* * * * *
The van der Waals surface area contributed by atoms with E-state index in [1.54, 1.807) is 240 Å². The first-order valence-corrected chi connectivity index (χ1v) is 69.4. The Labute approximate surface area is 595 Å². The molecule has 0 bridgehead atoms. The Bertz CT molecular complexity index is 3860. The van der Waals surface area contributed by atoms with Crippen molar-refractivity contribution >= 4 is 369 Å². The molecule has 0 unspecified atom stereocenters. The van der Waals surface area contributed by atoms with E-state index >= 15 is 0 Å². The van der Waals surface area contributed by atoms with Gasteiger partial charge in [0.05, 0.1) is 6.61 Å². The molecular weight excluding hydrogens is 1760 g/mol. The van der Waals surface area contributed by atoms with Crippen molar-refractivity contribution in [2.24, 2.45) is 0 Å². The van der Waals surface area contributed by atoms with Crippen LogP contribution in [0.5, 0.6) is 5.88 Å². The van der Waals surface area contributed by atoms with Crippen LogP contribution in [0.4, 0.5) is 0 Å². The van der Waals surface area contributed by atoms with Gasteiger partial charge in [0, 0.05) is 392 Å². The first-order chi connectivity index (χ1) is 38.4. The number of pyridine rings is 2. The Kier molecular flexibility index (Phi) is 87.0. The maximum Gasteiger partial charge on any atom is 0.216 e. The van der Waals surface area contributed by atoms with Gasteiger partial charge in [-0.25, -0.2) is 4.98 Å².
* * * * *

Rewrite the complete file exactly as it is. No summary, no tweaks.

The van der Waals surface area contributed by atoms with E-state index in [1.54, 1.807) is 240 Å². The first-order valence-corrected chi connectivity index (χ1v) is 69.4. The Labute approximate surface area is 595 Å². The molecule has 0 bridgehead atoms. The Bertz CT molecular complexity index is 3860. The van der Waals surface area contributed by atoms with Crippen molar-refractivity contribution >= 4 is 369 Å². The molecule has 0 unspecified atom stereocenters. The van der Waals surface area contributed by atoms with E-state index >= 15 is 0 Å². The van der Waals surface area contributed by atoms with Gasteiger partial charge in [0.05, 0.1) is 6.61 Å². The molecular weight excluding hydrogens is 1760 g/mol. The van der Waals surface area contributed by atoms with Crippen molar-refractivity contribution in [2.24, 2.45) is 0 Å². The van der Waals surface area contributed by atoms with Crippen LogP contribution in [0.5, 0.6) is 5.88 Å². The van der Waals surface area contributed by atoms with Crippen LogP contribution in [0.4, 0.5) is 0 Å². The van der Waals surface area contributed by atoms with Gasteiger partial charge in [0, 0.05) is 392 Å². The first-order chi connectivity index (χ1) is 38.4. The number of pyridine rings is 2. The Kier molecular flexibility index (Phi) is 87.0. The maximum Gasteiger partial charge on any atom is 0.216 e. The van der Waals surface area contributed by atoms with Gasteiger partial charge in [-0.25, -0.2) is 4.98 Å².